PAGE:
Banissy, Michael J., Walsh, Vincent & Ward, Jamie Enhanced sensory perception in synaesthesia. Experimental Brain Research. 2009 Jul;196(4):565-71. Epub 2009 Jun 17. http://www.springerlink.com/content/406581u3507un270/   http://www.ncbi.nlm.nih.gov/pubmed/19533108

Grimston, Jack Eagle-Eye of the Yard can spot rioters by their ears. Sunday Times, The, 20.11.2011, p12,13-12,13, 1; Language: EN Section: News Edition: 01 EBSCOhost Accession number 7EH53940939 http://www.thesundaytimes.co.uk/sto/  This interesting article is behind a paywall, so you might try EBSCOHost from your local piblic library.

Mitchell, Kevin J. Curiouser and curiouser: genetic disorders of cortical specialization. Current Opinion in Genetics and Development. 2011 Feb 4. [Epub ahead of print]http://www.ncbi.nlm.nih.gov/pubmed/21296568?dopt=Abstract

Russell, Richard, Yue, Xiaomin, Nakayama, Ken and Tootell, Roger B. H.  Neural differences between developmental prosopagnosics and super-recognizers.Journal of Vision. August 6, 2010 vol. 10 no. 7 article 582 doi: 10.1167/10.7.582http://www.journalofvision.org/content/10/7/582.short

Russell R, Duchaine B, Nakayama K Super-recognizers: people with extraordinary face recognition ability. Psychonomic Bulletin and Review.2009 Apr;16(2):252-7. http://pbr.psychonomic-journals.org/content/16/2/252.full.pdf

Wikipedia contributors Dunning–Kruger effect. Wikipedia, The Free Encyclopedia. http://en.wikipedia.org/w/index.php?title=Dunning%E2%80%93Kruger_effect&oldid=466983876

Tests

MIT’s Face to Face Online Study http://facetoface.mit.edu/

“Test My Memory” from Faceblind.org – used to offer the CFMT in the past http://www.faceblind.org/facetests/

“Test My Brain” – used to offer the CFMT in the past, could try the 5 minute “Famous Faces” test http://www.testmybrain.org/

BBC Science Face Memory Test – this test no substitute for the CFMT http://www.bbc.co.uk/science/humanbody/sleep/tmt/

The Synesthesia Battery http://www.synesthete.org/

Further reading about my dealings with psychology researchers:

Science Week 2011 – The world of science and me in the past year   https://superrecognizer.wordpress.com/2011/08/17/science-week-2011-%E2%80%93-the-world-of-science-and-me-in-the-past-year/

My Brain Put to the Test

In the first post in this blog I have described an interesting thing that I have experienced that is most certainly related to synaesthesia and also face perception. The trouble with my description is that the reality of my experience cannot be verified by any other person, much the same problem that was once incorrectly thought to be a barrier to the scientific investigation of synaesthesia. What we can do is investigate whether there is anything different or even superior about my brain. Many scientific psychological tests are freely available that can be used to this end. Over the years I have done a few tests that are very relevant to the strange phenomenon that I have already described in detail.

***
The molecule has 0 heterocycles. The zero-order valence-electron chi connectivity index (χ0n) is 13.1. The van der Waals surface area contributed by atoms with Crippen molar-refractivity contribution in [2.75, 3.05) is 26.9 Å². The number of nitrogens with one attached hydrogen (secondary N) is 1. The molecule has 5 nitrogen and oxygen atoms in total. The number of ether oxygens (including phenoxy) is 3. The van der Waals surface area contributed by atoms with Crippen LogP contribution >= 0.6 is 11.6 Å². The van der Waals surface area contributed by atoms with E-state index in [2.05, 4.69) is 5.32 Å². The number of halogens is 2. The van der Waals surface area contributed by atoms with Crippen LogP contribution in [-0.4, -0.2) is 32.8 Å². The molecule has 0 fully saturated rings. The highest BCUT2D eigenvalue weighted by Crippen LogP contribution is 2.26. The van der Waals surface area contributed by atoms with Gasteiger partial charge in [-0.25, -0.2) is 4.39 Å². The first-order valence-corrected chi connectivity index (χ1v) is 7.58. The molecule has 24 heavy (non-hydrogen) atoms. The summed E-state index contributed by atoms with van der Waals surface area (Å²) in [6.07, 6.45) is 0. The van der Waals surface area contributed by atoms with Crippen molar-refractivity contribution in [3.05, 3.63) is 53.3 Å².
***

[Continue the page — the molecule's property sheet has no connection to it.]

A few years ago I found a test that was an appendix at the back of a pop psychology book that I borrowed from a library. That test was the Reading the Mind in the Eyes Test and apparently it is a test used by university researchers. Out of curiosity I did the test and got a score of 33 out of a possible score of 36. The notes at the end of the test state “If you scored over 30 you are very accurate at decoding a person’s facial expressions around their eyes.” So I guess I got a good score, but I wasn’t hugely impressed by my effort, as a friend of mine also had a go at that test and she got a better score than mine.

Having an interest in psychology (it was one of the subjects that I studied at university many years ago), I came across something written about coloured letters of the alphabet, and I learned that this experience is a scientifically recognized thing, and that it has a name – synaesthesia. I was intrigued to learn that other people experience numbers and letters as having their own colours which never change. I had thought that it was only my own peculiarity, and I knew that it was a bit strange and I could think of no explanation for it. Having good sense, I had never mentioned it or discussed it with anyone else. It was nice to know that it is a harmless oddity that is really fairly common, but often kept secret. Some years later I found out that there is a group of online tests that one can do to verify if one has various types of colour synaesthesia such as coloured letters, numbers, days of the week and months. This group of tests is the Synesthesia Battery. It also includes some test involving musical notes which I have no clue about. I believe this battery is the work of a team of researchers at an American university, and after doing it, I can see that it is a test that would be hard to cheat. The beauty of this test is that it relies on genuine synaesthetes using their synaesthesia to outperform non-synaesthetes. I had a go at the tests of coloured things, and my scores were thus:

Grapheme Color Picker Test – Score: 0.38

“In this battery, a score below 1.0 is ranked as synesthetic. Non-synesthetes asked to use memory or free association typically score in the range of a 2.0. A perfect score of 0.0 would mean that there was no difference in the colors selected on each successive presentation of the same letter.”